‘We’re young, rebellious and sexy,’ says Michael McMillan to Davina Hamilton of The Voice.
FOLLOWING A successful run at Nottingham’s New Art Exchange, the exhibition Rockers, Soulheads & Lovers: Sound Systems Back In Da Day is now being displayed at south London’s 198 Gallery.
A fascinating exploration of the golden era of African-Caribbean sound systems in London from the 1950s to the early 1980s, the vibrant exhibition takes the form of an atmospheric audio-visual installation, evoking a Blues party environment within the galleries.
Through a display of historical objects, personal accounts, film footage and photographs, Rockers, Soulheads & Lovers brings to life a hugely significant era of black British history; one that evokes memories for an entire generation of black Britons for whom sound systems and blues dances provided an experience like no other.
“I am affiliated with sound system culture not as an insider, but as an outsider – a raver and who feels it and knows it,” says the exhibition’s curator Michael McMillan.
“Stepping into a sound system dance was – and still is – a sensory experience. That thumping bass in the chest, guys shanking with each other, a posse of girls rocking, weed smoke in the air; the toaster/MC chanting ‘Jah!’ and the crowd responding, ‘Rastafari!’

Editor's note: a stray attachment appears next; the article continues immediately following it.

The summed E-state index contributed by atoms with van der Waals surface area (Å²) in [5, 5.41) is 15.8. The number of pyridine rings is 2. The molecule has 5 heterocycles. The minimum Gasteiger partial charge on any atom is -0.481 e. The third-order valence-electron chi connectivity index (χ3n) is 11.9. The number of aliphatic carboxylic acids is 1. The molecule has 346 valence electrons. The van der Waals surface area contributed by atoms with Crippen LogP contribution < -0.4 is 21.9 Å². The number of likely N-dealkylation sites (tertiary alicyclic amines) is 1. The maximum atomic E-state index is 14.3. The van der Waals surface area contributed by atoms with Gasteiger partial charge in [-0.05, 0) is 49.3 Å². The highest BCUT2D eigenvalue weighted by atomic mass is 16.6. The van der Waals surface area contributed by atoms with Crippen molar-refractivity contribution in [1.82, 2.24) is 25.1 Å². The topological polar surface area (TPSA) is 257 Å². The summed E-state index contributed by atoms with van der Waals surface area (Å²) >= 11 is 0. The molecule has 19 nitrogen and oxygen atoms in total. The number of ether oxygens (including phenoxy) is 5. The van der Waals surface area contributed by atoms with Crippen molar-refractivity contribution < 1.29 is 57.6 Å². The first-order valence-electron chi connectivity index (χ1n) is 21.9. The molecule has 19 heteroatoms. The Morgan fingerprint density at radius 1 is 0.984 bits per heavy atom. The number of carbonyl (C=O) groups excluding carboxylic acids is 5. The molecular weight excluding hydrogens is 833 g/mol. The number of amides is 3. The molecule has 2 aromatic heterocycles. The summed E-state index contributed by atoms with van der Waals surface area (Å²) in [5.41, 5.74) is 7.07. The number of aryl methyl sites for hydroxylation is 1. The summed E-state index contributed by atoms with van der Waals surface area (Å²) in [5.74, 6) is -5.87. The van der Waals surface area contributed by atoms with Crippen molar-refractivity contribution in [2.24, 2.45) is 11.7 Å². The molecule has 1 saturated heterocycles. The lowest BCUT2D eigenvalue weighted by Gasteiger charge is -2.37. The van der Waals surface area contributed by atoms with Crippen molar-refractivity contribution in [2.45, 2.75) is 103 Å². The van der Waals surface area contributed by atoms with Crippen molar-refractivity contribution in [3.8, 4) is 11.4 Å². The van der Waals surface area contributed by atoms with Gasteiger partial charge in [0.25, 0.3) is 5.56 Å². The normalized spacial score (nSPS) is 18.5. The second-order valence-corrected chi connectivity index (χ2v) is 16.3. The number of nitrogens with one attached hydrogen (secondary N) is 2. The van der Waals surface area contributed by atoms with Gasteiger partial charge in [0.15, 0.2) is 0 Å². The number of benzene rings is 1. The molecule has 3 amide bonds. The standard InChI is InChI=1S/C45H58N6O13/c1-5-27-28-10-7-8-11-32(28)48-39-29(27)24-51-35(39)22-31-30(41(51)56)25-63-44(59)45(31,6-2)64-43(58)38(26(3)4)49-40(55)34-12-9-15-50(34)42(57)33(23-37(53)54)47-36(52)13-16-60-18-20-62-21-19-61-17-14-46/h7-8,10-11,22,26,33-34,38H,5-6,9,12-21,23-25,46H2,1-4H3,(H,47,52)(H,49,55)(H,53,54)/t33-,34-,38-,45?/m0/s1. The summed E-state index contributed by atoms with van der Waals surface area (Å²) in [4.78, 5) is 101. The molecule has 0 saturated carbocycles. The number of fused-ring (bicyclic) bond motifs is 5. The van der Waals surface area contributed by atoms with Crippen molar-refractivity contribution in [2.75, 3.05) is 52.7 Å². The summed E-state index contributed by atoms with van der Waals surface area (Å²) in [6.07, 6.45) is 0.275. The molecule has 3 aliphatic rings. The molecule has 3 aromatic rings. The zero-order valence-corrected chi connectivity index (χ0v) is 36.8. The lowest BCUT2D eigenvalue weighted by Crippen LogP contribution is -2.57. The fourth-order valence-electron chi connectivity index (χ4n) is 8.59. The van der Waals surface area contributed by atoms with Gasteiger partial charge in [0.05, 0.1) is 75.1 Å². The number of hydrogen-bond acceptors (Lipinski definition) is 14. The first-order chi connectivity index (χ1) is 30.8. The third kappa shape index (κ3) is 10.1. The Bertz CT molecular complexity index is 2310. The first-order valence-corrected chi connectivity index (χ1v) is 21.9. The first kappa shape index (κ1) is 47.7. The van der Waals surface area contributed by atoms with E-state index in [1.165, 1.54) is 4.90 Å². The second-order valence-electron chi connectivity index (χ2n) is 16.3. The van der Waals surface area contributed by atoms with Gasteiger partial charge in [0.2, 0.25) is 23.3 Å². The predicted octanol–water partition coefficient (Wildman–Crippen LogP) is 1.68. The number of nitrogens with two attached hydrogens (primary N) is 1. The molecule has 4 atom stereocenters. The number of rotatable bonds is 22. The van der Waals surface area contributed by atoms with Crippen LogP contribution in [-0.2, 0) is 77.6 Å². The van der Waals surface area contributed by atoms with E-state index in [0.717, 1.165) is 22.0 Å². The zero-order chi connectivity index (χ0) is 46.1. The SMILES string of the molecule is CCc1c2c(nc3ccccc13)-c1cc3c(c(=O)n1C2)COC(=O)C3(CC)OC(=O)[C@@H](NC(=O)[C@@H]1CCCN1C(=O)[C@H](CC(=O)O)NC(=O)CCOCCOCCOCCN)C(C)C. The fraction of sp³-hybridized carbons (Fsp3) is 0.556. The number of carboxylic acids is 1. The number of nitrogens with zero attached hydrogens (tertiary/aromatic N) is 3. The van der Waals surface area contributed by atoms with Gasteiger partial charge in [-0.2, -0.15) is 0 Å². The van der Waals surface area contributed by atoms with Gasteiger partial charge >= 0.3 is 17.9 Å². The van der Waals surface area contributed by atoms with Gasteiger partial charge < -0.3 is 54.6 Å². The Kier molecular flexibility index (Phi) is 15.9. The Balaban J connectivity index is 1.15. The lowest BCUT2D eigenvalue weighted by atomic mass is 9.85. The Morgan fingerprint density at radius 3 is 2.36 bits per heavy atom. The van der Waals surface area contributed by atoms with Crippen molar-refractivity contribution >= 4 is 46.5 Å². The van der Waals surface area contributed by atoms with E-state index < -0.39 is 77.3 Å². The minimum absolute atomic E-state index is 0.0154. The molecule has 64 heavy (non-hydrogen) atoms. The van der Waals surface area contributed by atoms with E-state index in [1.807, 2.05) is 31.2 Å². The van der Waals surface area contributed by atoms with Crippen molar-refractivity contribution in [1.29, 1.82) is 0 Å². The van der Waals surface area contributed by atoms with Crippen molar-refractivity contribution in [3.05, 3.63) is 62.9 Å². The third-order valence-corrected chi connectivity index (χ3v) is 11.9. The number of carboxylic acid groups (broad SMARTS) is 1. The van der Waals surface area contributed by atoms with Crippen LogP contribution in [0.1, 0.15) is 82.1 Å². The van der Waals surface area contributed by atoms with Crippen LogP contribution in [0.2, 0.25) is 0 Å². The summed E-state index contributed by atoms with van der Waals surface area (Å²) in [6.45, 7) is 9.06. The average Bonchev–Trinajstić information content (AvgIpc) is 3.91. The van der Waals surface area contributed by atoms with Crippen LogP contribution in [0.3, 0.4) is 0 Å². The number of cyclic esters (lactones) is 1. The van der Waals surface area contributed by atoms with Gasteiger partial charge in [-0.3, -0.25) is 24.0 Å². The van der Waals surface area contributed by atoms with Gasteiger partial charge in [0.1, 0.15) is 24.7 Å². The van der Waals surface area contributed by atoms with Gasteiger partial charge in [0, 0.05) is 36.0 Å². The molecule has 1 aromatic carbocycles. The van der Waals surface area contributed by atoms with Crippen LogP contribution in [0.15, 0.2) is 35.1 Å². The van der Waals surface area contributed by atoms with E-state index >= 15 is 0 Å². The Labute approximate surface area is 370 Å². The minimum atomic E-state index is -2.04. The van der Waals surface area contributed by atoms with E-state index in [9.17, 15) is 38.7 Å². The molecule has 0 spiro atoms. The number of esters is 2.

“We were young, rebellious, and sexy, and going to a dance required careful preparation. The last minute appointment at the hairdressers or barbers, or with the hot iron comb. Then the girls would step out looking the ‘crisp biscuit’ in a pleated ‘dub-skirt’ and an Italian silk blouse, and the guys in a Gabicci top and Farah slacks – both wearing the iconic Bally Shoes of course!”
While the 1970s birthed the widely documented punk era, it was also a time when many young black Britons were forging their own identities, as the first generation born to Caribbean parents who had migrated to the UK. This was the generation who experienced the discriminatory nature of the ‘sus’ law, which enabled police to stop and search people on the basis of suspicion – and it was largely black people who were targeted as suspects.
During this time of racial tension, it was sound system culture that, for many, provided a space where they could enjoy relief from their day-to-day trials and immerse themselves in a cultural experience, driven by music – namely reggae – that received little exposure anywhere else.
“This generation of young, gifted and black people experienced police brutality, the sus law, unemployment, racist attacks, and being criminalised in the media,” McMillan recalls. “Yet this was the moment of black radical politics, pan-Africanism and Rastafari, and reggae resonated with what many black youths – male and female – felt about living ‘inna Babylon’.
“So this [sound system dances] was the only place they could experience music that spoke to them – music that they might look for in a record shop the next day. British pop music largely ignored them and with a few exceptions, they didn’t hear reggae, soul or funk on the radio – until DJs like Tommy Vance, David Rodigan and Greg Edwards got their radio shows.”